I'll try and stick with what I can observe and feel comfortable sharing, which coudl cut in either direction.

As I noted in this week's blog, if something "good" happens (this year?) to the GSEs then I think both common and preferred will benefit, albeit not necessarily by the same multiples because of the contractual nature of the preferreds.

By the same token, if the Congress, the White House, and/or the Judiciary really have it in for the GSEs and their investors, they'll figure out a way to screw everybody, especially if the courts--as they appear to be--are not GSE sympathetic, i.e. a microcosm of what's happened since "Lamberth."

Bill Maloni said...

One additional thought for Emmily (and others)..

There is no formal C-W bill yet, while there reportedly are drafts circulating the Hill and downtown.

Wait until you see what any GSE legislation looks like and the reaction/respionse before assuming anything either god or bad.

Bill Maloni said...

It's says "god," but we all knwo Maloni can't type.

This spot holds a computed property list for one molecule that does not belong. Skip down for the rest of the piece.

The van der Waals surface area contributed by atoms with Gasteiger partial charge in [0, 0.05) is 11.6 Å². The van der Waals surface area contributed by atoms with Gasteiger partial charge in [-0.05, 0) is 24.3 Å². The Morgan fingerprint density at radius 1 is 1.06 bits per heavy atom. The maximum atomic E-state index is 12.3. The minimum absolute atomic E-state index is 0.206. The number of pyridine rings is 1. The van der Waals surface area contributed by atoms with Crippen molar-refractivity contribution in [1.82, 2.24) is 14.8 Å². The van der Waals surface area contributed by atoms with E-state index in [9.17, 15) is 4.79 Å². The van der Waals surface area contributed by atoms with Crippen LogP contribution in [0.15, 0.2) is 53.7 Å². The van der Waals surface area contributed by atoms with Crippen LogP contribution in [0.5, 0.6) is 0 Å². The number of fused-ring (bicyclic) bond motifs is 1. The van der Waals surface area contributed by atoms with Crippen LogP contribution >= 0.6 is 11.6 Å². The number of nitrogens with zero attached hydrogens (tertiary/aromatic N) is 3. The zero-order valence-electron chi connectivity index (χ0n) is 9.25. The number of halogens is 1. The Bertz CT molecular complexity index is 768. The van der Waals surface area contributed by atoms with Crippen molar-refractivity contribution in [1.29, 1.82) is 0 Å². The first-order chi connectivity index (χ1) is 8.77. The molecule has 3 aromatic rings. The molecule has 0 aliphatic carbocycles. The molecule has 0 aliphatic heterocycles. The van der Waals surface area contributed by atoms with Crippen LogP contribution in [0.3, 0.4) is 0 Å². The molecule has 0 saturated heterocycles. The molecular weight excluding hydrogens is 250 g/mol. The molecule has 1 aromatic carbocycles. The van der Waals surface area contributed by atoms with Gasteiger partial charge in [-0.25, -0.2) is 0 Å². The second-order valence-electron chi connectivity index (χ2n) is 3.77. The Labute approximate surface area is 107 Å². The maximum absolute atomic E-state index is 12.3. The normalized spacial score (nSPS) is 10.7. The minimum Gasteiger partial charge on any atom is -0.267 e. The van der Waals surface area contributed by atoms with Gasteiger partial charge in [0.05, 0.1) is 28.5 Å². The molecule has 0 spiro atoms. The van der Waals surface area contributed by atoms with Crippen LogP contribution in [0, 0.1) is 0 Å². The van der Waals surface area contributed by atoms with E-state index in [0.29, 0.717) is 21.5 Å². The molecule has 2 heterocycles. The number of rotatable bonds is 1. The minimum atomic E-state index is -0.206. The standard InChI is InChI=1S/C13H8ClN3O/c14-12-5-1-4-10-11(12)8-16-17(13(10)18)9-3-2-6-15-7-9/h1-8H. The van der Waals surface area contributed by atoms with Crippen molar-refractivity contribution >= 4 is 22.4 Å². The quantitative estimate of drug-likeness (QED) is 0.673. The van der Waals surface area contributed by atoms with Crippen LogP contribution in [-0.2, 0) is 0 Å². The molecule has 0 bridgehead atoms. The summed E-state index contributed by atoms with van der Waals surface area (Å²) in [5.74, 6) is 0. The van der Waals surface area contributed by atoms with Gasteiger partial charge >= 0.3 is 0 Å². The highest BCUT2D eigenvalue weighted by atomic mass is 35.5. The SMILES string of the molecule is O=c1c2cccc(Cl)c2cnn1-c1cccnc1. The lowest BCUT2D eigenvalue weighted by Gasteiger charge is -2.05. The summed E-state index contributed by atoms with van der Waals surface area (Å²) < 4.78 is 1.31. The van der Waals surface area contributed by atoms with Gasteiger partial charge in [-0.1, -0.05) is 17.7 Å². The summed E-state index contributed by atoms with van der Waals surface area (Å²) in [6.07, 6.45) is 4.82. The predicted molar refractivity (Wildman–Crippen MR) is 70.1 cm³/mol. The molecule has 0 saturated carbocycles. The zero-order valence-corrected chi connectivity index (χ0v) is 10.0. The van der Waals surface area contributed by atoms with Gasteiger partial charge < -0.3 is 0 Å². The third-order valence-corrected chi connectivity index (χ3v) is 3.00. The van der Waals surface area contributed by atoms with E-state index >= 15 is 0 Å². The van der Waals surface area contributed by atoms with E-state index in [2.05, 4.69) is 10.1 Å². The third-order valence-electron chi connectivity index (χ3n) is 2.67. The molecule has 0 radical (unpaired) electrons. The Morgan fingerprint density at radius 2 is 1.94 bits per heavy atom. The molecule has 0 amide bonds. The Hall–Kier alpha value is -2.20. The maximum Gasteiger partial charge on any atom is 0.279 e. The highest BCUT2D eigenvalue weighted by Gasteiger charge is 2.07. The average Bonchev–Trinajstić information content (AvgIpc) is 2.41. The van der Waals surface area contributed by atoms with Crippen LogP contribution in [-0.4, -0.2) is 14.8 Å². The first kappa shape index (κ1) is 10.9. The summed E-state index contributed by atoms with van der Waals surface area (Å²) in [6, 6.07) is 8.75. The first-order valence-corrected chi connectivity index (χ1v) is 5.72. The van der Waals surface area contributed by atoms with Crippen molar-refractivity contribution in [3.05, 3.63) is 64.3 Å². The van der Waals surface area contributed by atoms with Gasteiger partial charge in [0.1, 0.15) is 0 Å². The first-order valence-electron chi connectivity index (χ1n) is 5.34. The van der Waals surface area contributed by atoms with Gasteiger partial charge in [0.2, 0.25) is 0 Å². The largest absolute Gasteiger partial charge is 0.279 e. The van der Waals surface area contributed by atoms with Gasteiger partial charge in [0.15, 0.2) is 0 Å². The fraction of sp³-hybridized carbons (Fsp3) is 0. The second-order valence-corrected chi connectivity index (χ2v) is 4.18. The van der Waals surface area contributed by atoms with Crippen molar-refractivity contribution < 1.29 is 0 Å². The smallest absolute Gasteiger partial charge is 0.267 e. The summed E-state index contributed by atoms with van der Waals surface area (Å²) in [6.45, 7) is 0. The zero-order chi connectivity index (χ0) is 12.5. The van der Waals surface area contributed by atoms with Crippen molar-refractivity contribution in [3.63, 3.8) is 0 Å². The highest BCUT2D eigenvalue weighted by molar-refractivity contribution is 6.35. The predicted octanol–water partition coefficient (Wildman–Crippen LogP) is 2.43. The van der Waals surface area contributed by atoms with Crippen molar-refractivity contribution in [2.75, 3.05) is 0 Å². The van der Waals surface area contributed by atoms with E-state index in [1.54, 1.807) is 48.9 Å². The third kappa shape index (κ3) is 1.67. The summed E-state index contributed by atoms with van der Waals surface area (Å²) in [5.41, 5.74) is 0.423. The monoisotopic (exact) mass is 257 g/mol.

"Good or bad."

Anonymous said...

Kirsten Sutton Mork, a longtime Hensarling aid, will become the chief of staff at the Consumer Financial Protection Bureau. Mork had served as staff director after McGahn’s departure and was previously the committee’s deputy staff director and policy adviser to Hensarling.
======

Why did Mork leave? IMO, Dem will be House majority in 2019. She would likely lose the job. Why not act sooner?



anonsaid:January 7, 2018 at 9:01 pm
McGahn left Treasury, most likely she (and Hensarling too) have diff idea about housing reform from Mnuchin’s. So different she feels she cannot effectively represent Mnuchin.

Finally, no one in the admin expressed his opinion publicly on reform. IMO, they are unanimous. They stand on sideline and watch the Hill Dem fight Rep resulting in deadlock.

Bill Maloni said...

Anon--

I assume as long at R's hold the WH she'll have that job and they'll soon put a partisan there so what-his-name can go back to OMB, unless he likes it at CFPB so he can frustrate consumers on behalf of the banks and chooses to stay.